When we first met, you were my sanctuary. You were the place where I was safe; where I was held and encouraged to grow and stretch. Somewhere along the way, you became my everything, and then you crushed my dreams and shattered my heart.
In the beginning, yoga teachers were my heroes. They had some kind of magic that was making me whole. I figured if it feels this good to be a yoga student, it must be so much better to be a teacher.
So, naturally, I signed up for yoga teacher training. And it was immediately clear that I was going to be good at teaching.
6 months after YTT graduation, I was hired at the studio that had become my home, where I mattered and where people knew me. One class lead to another and before I knew it I was teaching 15 classes a week, leading programs and teacher trainings. I was even a founding team member for one of the world’s best yoga festivals.
As the student, who I am was enough.
As the teacher, I suddenly had all this pressure to be liked, to fit the model and to serve up a hot dish of my own heart wrapped in the package of a highly physical asana practice. It started to wear me down.
As the student I heard: “Rotate your inner thigh to the sky. Awesome chaturanga Amy. Inflate your upper back. You are doing great.”
As the teacher I heard: “You are so aloof, connect more. Touch people. Go slower. Talk more about yourself. Yoga isn’t about the teacher. You give too much information. You should have a website. Give your students gifts. Get your numbers up. Don’t worry about numbers. Invite people back to your class. Thanks that was great. Be you, but not too you. Have an incredible sequence and a life changing play list. And finish on time. And make sure that everyone pays at the desk. And don’t leave the room smelly. And say good bye to all of your students. Oh and don’t eat meat or sugar or drugs. Drink green smoothies, but not too many. Send a newsletter. Have a blog. Get photos taken. Be a brand.”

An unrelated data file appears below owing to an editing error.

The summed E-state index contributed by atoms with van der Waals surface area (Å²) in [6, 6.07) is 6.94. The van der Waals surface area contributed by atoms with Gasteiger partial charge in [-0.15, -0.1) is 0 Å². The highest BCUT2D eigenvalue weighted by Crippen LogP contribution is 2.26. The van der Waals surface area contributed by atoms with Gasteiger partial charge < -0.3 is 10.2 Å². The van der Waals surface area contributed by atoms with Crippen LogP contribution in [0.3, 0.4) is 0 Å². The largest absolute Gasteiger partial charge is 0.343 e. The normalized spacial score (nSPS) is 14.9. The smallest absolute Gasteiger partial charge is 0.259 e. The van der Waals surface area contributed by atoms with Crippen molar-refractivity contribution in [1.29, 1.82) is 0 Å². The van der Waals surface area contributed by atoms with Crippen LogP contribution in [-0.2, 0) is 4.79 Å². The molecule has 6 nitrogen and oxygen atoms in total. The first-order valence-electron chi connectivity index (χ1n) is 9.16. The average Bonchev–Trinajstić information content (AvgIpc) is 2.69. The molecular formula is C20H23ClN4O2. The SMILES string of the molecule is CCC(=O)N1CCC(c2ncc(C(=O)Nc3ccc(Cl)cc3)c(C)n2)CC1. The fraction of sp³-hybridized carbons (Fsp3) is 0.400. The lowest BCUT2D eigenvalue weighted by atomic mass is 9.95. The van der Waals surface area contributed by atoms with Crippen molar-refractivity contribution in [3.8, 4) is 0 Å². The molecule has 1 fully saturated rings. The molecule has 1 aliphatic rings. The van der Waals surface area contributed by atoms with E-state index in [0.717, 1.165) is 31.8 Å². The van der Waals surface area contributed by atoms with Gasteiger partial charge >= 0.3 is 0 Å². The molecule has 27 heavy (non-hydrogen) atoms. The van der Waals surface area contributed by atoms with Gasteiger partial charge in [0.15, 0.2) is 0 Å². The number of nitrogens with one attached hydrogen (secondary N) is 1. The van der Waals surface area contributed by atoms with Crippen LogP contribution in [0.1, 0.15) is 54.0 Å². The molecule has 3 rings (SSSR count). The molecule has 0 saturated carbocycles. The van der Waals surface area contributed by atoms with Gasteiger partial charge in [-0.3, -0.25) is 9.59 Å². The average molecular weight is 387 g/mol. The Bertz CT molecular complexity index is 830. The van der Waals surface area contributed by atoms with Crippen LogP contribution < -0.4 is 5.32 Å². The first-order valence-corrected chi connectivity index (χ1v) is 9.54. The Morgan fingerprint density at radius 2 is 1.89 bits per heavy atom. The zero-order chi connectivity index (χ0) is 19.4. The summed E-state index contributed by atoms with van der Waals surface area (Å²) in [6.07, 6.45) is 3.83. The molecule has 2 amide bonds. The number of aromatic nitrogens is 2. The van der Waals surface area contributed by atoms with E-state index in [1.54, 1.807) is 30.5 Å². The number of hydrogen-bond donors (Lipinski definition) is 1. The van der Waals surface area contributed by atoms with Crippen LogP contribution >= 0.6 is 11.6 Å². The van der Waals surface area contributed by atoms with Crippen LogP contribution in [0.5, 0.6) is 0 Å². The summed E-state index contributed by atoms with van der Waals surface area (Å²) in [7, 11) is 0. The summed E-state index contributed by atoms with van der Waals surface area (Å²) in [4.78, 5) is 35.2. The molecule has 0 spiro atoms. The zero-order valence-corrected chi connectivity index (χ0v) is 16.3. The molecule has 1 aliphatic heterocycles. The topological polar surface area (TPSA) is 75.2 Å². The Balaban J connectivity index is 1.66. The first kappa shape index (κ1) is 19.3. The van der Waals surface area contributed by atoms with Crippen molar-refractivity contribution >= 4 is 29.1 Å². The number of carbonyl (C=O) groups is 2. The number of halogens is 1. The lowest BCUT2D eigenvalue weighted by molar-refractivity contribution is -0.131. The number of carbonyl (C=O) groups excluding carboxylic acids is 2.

Those few years where I worked my ass off, I made around just enough money to squeak by. It’s okay though because you make a lot of karma dollars when you teach yoga.
Yoga started to look like a road to nowhere that was paved in shit. What was once my sanctuary, was now a draining pile of disappointment.
So I put my yoga talents to the side and started putting a business together for myself. I wrote blogs about everything but yoga, because who needs another blog about yoga? Hasn’t it all been said?
But as much as I pulled away, yoga won’t leave me alone. I try to hide from it, and it keeps coming back to me.
Ok yoga, you sly little minx, what do you want from me?
Well, first step is re-establishing our love affair. I’m sorry I had forgotten how beautiful a practice you are. I’m sorry I got swept into your illusions and dramas.
Thank you for providing a perfect mirror for my own growth. Thank you for the incredible community, thank you for the opportunity to lead, and thank you for giving me something to care about so deeply.
I do love you, but shit you are a demanding lover.
By writing and publishing this blog, I’m calling myself forward to look at yoga with new eyes. Not as student or teacher or business owner, but as an active participant in humanity’s universal evolution.
I’m done complaining about the pay, or the mismatched weirdness of yoga as a product. I’m done debating about the value of one training over another, one posture over another, one studio over another.
I want a new conversations, so I’m asking new questions.
When I say “ok yoga, what are you doing for humanity? What impact are you making?” That’s when I start to get really excited.
If 30 people show up to my class, and they got sweaty and a little boost of serotonin, I failed. If 30 people show up to my class and they remember who they are and they know how to sustain that knowing as they go out into the world, then we are getting somewhere.
As I look at yoga through new eyes, new questions start to form. I invite you yogis to sit with these and marinate in them:
- Where do you see yoga in 100 years?
- If yoga is an intelligent and beautiful system that wasn’t invented, but rather uncovered… why has that system come to the west?
- And why is that system so popular amongst white affluent women?
- Why is it that yoga is so focused on physicality in the west?
- Instead of how is capitalism ruining yoga, what is yoga teaching capitalism?
- How do you feel when you teach or practice? Do you know how to feel that way all the time?
- What exactly are you teaching? And don’t say a pose… tell me how YOU are teaching something that only YOU can teach.
And the thing is, the questions I’m asking are not going to be answered by the Sutras or the Bhagavad Gita or even by the Hatha Yoga Pradipika. These questions aren’t meant to be answered. They are meant to alter what our priorities are.
There is a ripeness in yoga right now. It’s asking for a shift, as is humanity. Yoga is a tool that teaches me how to be me. If I just use that tool on my mat, I’m a mess. If I learn how to LIVE YOGA ALL THE TIME… Well isn’t that a fun idea.
In conclusion, yoga, you crazy love muffin. I’m on board, but as a revolutionary. I won’t maintain your status quo, I will push your edges, expand your possibilities and rock your world.
I love you and all is well,